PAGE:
Federal Budget: HMRI welcomes Rural, Regional and Remote Clinical Trial Enabling Infrastructure Program

Oct 13 2020

Hunter Medical Research Institute (HMRI) has welcomed the Australian Government’s announcement that it is investing $125 million across three projects to improve the health of Australians in rural, remote and regional areas through access to innovative clinical trials.

HMRI was closely involved in developing one of the successful bids. The NSW Ministry of Health has received $30.6 million from the Medical Research Future Fund for the Improving Access to Innovative Healthcare in Rural, Regional and Remote NSW and ACT Project. This funding will be used to increase access to trials for the 1.8 million people in rural regional and remote NSW.

“HMRI wrote and co-ordinated the application on behalf of the Ministry, in collaboration with the NSW Office for Health and Medical Research (OHMR) and other partners, so it is doubly satisfying to see it receive funding,” HMRI Director Professor Tom Walley said.

OHMR director, Dr Tony Penna, said this funding represents a unique opportunity for cross-sectoral support of our rural, regional and remote communities, researchers and health system.

“I would like to extend my thanks to all our partners and particularly to Professor Tom Walley for his significant input to develop a cohesive grant application,” Dr Penna said.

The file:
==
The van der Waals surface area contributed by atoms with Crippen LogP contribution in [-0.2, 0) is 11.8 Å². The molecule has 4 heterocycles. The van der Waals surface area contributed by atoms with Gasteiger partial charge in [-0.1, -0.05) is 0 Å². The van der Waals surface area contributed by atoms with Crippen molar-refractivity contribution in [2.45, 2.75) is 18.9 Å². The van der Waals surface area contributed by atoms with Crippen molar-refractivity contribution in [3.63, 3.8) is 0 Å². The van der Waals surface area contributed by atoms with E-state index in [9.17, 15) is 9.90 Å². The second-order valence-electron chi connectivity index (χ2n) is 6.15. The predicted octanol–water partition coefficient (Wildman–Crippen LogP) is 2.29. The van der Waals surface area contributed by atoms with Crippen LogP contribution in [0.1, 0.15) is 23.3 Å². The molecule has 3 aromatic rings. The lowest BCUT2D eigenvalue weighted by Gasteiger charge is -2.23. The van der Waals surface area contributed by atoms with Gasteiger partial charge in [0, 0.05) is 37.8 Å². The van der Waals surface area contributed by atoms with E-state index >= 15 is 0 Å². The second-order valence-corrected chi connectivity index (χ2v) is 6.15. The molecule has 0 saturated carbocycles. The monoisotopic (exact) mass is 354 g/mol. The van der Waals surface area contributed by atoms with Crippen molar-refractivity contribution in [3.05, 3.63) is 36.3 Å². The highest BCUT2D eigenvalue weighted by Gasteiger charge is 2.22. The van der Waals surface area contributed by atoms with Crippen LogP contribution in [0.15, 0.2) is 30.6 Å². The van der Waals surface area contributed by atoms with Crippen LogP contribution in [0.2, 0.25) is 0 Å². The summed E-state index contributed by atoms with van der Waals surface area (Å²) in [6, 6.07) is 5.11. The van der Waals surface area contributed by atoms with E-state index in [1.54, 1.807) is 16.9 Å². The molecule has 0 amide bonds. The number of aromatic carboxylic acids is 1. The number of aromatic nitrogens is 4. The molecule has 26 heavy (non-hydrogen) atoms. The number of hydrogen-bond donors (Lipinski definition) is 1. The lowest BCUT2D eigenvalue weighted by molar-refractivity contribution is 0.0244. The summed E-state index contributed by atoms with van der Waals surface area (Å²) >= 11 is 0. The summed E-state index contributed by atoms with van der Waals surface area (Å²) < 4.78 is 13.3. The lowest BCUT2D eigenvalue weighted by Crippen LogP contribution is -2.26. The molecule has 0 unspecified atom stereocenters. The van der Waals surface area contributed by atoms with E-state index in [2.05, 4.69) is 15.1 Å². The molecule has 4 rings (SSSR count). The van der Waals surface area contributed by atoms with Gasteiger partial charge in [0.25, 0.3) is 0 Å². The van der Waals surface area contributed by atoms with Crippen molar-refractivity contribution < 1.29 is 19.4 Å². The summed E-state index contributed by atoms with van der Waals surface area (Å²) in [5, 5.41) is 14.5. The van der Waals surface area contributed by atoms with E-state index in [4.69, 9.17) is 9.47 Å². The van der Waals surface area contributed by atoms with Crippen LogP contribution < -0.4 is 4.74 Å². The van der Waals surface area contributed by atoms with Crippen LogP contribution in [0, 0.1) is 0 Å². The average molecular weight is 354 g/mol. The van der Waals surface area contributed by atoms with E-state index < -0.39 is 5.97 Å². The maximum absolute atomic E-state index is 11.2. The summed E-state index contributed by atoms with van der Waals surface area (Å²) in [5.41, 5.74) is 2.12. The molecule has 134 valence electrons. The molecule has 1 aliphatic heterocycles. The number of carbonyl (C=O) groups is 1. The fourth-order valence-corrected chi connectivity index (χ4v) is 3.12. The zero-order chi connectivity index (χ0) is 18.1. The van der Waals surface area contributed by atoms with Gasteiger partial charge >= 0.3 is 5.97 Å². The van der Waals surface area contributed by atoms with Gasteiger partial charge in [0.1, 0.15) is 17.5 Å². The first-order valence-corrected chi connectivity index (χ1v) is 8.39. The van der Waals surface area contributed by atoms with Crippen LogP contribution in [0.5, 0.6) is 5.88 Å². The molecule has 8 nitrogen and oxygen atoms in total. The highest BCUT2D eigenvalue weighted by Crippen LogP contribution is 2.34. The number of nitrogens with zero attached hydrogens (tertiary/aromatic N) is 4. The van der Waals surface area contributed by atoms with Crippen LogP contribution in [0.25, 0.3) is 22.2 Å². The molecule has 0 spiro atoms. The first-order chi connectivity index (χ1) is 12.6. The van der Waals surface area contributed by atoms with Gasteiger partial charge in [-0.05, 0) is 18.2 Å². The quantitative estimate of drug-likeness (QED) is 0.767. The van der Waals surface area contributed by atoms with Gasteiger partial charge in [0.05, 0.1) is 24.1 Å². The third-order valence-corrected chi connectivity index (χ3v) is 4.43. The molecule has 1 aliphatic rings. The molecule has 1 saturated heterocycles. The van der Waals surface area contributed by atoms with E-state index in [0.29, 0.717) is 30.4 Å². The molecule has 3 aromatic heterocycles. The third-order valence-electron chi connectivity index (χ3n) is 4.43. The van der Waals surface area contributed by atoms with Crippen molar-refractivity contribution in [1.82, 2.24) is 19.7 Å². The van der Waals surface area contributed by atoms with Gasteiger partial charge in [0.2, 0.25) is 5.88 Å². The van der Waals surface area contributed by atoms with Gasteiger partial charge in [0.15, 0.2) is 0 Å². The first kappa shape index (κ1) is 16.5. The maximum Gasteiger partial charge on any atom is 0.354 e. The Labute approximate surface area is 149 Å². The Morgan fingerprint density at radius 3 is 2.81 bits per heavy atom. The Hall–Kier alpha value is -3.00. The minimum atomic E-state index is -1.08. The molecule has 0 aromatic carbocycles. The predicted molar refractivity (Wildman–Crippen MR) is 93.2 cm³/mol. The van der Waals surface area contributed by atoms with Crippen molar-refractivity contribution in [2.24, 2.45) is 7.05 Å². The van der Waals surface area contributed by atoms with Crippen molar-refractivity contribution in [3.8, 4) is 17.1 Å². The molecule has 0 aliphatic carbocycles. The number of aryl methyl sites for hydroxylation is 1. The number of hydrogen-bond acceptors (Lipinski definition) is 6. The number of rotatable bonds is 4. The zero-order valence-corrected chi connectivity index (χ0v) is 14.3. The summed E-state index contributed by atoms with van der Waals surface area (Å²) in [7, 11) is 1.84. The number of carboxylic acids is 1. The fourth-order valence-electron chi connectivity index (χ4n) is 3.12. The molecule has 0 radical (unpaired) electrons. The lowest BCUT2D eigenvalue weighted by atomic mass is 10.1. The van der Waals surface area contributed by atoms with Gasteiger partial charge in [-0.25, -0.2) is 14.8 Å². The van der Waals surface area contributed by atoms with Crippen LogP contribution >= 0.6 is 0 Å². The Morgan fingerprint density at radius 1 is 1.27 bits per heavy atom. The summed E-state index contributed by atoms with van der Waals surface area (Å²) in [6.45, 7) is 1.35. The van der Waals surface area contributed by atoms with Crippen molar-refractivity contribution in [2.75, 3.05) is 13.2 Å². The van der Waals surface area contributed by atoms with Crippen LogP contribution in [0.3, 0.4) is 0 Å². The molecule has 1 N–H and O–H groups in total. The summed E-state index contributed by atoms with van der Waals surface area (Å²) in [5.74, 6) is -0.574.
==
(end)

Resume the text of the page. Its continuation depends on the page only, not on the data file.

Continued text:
Prof. Walley said clinical trials help people gain access to better treatments.

“This federal Government funding will give more patients more treatment options regardless of where they live.”

”HMRI will work with its researchers to seize the opportunities that this grant will offer to improve health outcomes in rural, regional and remote areas across NSW”.

Almost a third of Australians live in rural, regional and remote areas, and these communities have significantly worse health outcomes and shorter life expectancies. They face barriers in taking part in clinical trials, including distance, cultural difference, geographical isolation and workforce capacity.

The Australian Government said the program removes barriers to participating in clinical trials by:

  • improving facilities, equipment and services in rural, regional and remote Australia
  • providing patients quicker and easier access to medical treatments, drugs, therapies and devices, through participation in clinical trials
  • increasing research capacity, including linkages and enhancements of existing local and national organisations, facilities and workforce, with flow on effects to broader health services.

The other projects are:

  • $18.6 million to the Border Medical Oncology Research Unit for the ReViTALISE Project to bridge the metro-regional trials gap by 2025
  • $75.2 million to the Department of Health, Queensland for the Australian Teletrial Program. This project will enrol more than 5000 new patients in rural, remote and regional areas in trials. Regional Clinical Trial Coordinating centres (RCCC) will be established in Queensland, Western Australia, Victoria, Tasmania, South Australia, and the Northern Territory.